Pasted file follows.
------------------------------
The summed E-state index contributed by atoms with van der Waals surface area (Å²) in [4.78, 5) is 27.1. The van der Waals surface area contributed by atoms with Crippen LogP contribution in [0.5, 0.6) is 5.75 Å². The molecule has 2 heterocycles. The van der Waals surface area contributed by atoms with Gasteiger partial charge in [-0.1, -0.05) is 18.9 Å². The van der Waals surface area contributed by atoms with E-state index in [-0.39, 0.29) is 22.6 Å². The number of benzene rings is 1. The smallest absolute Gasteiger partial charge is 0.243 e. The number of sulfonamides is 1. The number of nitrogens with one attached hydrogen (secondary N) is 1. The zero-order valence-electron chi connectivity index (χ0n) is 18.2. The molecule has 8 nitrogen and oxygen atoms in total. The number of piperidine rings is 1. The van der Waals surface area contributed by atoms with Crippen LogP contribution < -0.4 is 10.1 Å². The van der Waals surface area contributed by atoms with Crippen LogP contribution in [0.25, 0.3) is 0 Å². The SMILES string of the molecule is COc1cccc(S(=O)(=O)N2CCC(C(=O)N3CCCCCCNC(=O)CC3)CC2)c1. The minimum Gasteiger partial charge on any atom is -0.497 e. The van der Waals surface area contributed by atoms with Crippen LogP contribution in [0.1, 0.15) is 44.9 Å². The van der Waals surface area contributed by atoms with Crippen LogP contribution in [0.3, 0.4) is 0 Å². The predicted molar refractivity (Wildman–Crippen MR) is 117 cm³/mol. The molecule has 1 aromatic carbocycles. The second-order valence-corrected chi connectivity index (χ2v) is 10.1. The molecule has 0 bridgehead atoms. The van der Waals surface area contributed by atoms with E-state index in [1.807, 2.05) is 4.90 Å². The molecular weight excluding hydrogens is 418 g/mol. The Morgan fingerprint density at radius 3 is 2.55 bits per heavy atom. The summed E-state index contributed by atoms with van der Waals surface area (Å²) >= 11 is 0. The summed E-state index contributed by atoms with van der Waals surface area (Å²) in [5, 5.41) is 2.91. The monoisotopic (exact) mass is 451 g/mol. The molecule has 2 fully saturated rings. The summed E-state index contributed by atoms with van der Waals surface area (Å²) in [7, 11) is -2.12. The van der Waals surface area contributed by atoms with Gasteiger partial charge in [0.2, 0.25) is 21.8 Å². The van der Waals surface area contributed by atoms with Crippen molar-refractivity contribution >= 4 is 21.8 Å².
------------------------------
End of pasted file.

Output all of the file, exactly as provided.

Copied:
The summed E-state index contributed by atoms with van der Waals surface area (Å²) in [4.78, 5) is 27.1. The van der Waals surface area contributed by atoms with Crippen LogP contribution in [0.5, 0.6) is 5.75 Å². The molecule has 2 heterocycles. The van der Waals surface area contributed by atoms with Gasteiger partial charge in [-0.1, -0.05) is 18.9 Å². The van der Waals surface area contributed by atoms with E-state index in [-0.39, 0.29) is 22.6 Å². The number of benzene rings is 1. The smallest absolute Gasteiger partial charge is 0.243 e. The number of sulfonamides is 1. The number of nitrogens with one attached hydrogen (secondary N) is 1. The zero-order valence-electron chi connectivity index (χ0n) is 18.2. The molecule has 8 nitrogen and oxygen atoms in total. The number of piperidine rings is 1. The van der Waals surface area contributed by atoms with Crippen LogP contribution < -0.4 is 10.1 Å². The van der Waals surface area contributed by atoms with Crippen LogP contribution in [0.25, 0.3) is 0 Å². The SMILES string of the molecule is COc1cccc(S(=O)(=O)N2CCC(C(=O)N3CCCCCCNC(=O)CC3)CC2)c1. The minimum Gasteiger partial charge on any atom is -0.497 e. The van der Waals surface area contributed by atoms with Crippen LogP contribution in [0.1, 0.15) is 44.9 Å². The van der Waals surface area contributed by atoms with Crippen LogP contribution in [0.3, 0.4) is 0 Å². The predicted molar refractivity (Wildman–Crippen MR) is 117 cm³/mol. The molecule has 1 aromatic carbocycles. The second-order valence-corrected chi connectivity index (χ2v) is 10.1. The molecule has 0 bridgehead atoms. The van der Waals surface area contributed by atoms with E-state index in [1.807, 2.05) is 4.90 Å². The molecular weight excluding hydrogens is 418 g/mol. The Morgan fingerprint density at radius 3 is 2.55 bits per heavy atom. The summed E-state index contributed by atoms with van der Waals surface area (Å²) >= 11 is 0. The summed E-state index contributed by atoms with van der Waals surface area (Å²) in [5, 5.41) is 2.91. The monoisotopic (exact) mass is 451 g/mol. The molecule has 2 fully saturated rings. The summed E-state index contributed by atoms with van der Waals surface area (Å²) in [7, 11) is -2.12. The van der Waals surface area contributed by atoms with Gasteiger partial charge in [0.2, 0.25) is 21.8 Å². The van der Waals surface area contributed by atoms with Crippen molar-refractivity contribution >= 4 is 21.8 Å².